Even with the help of 248 NGOs engaged in 314 projects, only 18225 elderly people benefitted from welfare schemes
A news item had a stressful, unsettling effect on me last week. Of all the news pouring in, this news hit me the most, because of the sheer emotional corrosiveness that it depicted. A 36-year-old man pushed his 64-year-old ailing mother from the terrace of his building in Rajkot, Gujarat, in cold blood because, apparently, “he was fed up of her illness.” A video clipping, that was graphic in its own way, shows how Sandip Nathwani calmly walks his wobbling mother out of the house, nudges her up the stairs. Moments later, is seeing returning alone; he nonchalantly removes his slippers outside the flat and enters in with stomach-churning aloofness. It was as if he had just thrown a garbage bag out and came dusting dirt off his hands.
This episode made me dig deeper into the kind of welfare services that the state can provide for people with children they hoped they never had. Unfortunately, because of the social stigma, family prestige and the general social fabric of our country, many elderly continue to stay in abusive, life-threatening conditions instead of walking out and seeing help. This attitude may have started a vicious cycle of shedding responsibility because the state-supported welfare units are few and far between. The number of beneficiaries is abysmal.
According to Population Census 2011 there are nearly 104 million elderly persons (aged 60 years or above) in India; 53 million females and 51 million males. A report titled Elderly in India – Profile and Programmes 2016 released by The Ministry of Statistics and Programme Implementation throws light on the demographics of the senior citizen population the country. It also talks about various government schemes available for them, however, the statistics provided regarding the number of beneficiaries highlights serious concerns about the efficacy and outreach of the programmes. Indeed, one particular observation made in the introductory section of the report is objectionable in its insinuating tone that, in so many cleverly masked words, reduces senior citizens as being an economic and social liability. The said paragraph from the report is reproduced below:
“Social security spending of Government also increases with the increase of old age population. Due to increased longevity of life, pension bills increase. On the other hand, lesser people of working age means lower number of working people leading to lower tax base and lower tax collection. Economy grows slowly as less money is available for spending on things that help economy grow. A sizeable portion of money is spent on meeting requirement of old age population. Government, thus, has to face the double whammy. On one side the resources are shrunk, on the other, expenditure is increased.”
The above paragraph reads like a list of expenses that are a burden to the government. It is as if the state is rather doing the citizens a favour by even trying to do something for its elderly population in the first place. I was shocked by the tone of the above paragraph. If nothing else, it clearly shows a lack of commitment to bring dignity and comfort to the lives of our elderly. Statistics provided in reference to the various welfare schemes reaffirm the alarming state of affairs.
The National Policy on Older Persons (NPOP) was announced in January 1999 to reaffirm the commitment of the State to ensure the well-being of the older persons. The Policy envisages state support to ensure financial and food security, health care, shelter and other needs of older persons, equitable share in development, protection against abuse and exploitation, and availability of services to improve the quality of their lives. On paper, the list of projects carried out under NPOP is exhaustive: maintenance of old age homes; respite care homes; running of multi service centres, mobile medicare unit, day care centres for the elderly with dementia, centres for old widows, physiotherapy clinics, help lines and counselling, forming senior citizen associations, volunteer bureau for elderly – the list goes on. The question is, how many of these nice-sounding services are actually made available and how many elderly benefit from them. The figures are disappointing.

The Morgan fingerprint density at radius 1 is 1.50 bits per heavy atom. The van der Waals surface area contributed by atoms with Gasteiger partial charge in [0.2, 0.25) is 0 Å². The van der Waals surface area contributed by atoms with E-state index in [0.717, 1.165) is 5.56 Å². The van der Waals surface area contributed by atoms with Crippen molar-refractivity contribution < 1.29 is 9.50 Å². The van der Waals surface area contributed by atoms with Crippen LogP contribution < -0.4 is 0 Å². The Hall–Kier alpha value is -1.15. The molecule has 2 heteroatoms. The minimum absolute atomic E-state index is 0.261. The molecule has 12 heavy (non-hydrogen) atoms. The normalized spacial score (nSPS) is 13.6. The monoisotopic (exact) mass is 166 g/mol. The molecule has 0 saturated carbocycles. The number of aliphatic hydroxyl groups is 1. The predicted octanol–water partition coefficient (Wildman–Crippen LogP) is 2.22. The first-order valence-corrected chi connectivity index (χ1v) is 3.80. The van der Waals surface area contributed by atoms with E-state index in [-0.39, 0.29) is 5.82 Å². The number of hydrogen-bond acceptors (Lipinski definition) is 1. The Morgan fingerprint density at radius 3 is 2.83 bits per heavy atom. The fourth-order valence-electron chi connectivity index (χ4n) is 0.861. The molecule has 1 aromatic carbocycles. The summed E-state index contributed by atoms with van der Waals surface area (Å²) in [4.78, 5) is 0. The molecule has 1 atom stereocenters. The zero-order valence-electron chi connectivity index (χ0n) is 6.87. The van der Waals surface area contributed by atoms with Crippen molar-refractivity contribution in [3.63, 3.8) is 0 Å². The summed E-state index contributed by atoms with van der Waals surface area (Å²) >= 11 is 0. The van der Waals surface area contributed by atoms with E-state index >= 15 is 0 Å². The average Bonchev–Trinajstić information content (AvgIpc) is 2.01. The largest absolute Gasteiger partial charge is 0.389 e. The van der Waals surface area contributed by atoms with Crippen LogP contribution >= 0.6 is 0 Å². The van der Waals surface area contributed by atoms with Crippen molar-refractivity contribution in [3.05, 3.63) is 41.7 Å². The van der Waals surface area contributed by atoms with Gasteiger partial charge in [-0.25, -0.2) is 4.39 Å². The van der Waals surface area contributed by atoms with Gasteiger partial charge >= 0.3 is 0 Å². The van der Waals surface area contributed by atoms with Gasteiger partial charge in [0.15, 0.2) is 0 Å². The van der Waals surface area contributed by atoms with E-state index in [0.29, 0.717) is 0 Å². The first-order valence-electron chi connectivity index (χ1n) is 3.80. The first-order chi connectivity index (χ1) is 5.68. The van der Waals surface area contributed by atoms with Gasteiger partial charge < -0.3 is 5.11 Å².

The number of NGOs assisted in 2012-13 was 296; number of projects assisted was 496 and there were 30775 beneficiaries. In 2013-14, the number of NGOs assisted dropped down to 255, number of projects fell to 413 and the number of beneficiaries reduced to 27913. In 2014-15 even though the number of NGOs engaged (248) remained more or less the same as the previous years and 314 projects were assigned for the welfare of senior citizens, the number of beneficiaries showed an alarming drop – the services reached only 18225 elderly people in the entire country.
Only 18225 elderly people – out a demographic of 10.4 crore elderly persons (assuming the population is same as in the population census of 2011) - translates into the welfare schemes reaching only 0.02% senior citizens. How shameful is this? Talks of Indian culture, where the elderly are supposed to be treated with respect and tender care all vanish in thin air. What a shame that officially, on paper, the government has admitted that it reached out to only 0.02% of the senior citizen population? Agreed, that not every old individual may be in need of state aid, but even after factoring that in, the reports clearly indicate that there is a huge vacuum in providing services for the elderly.
This column first appeared in The Goan Everyday in January 2018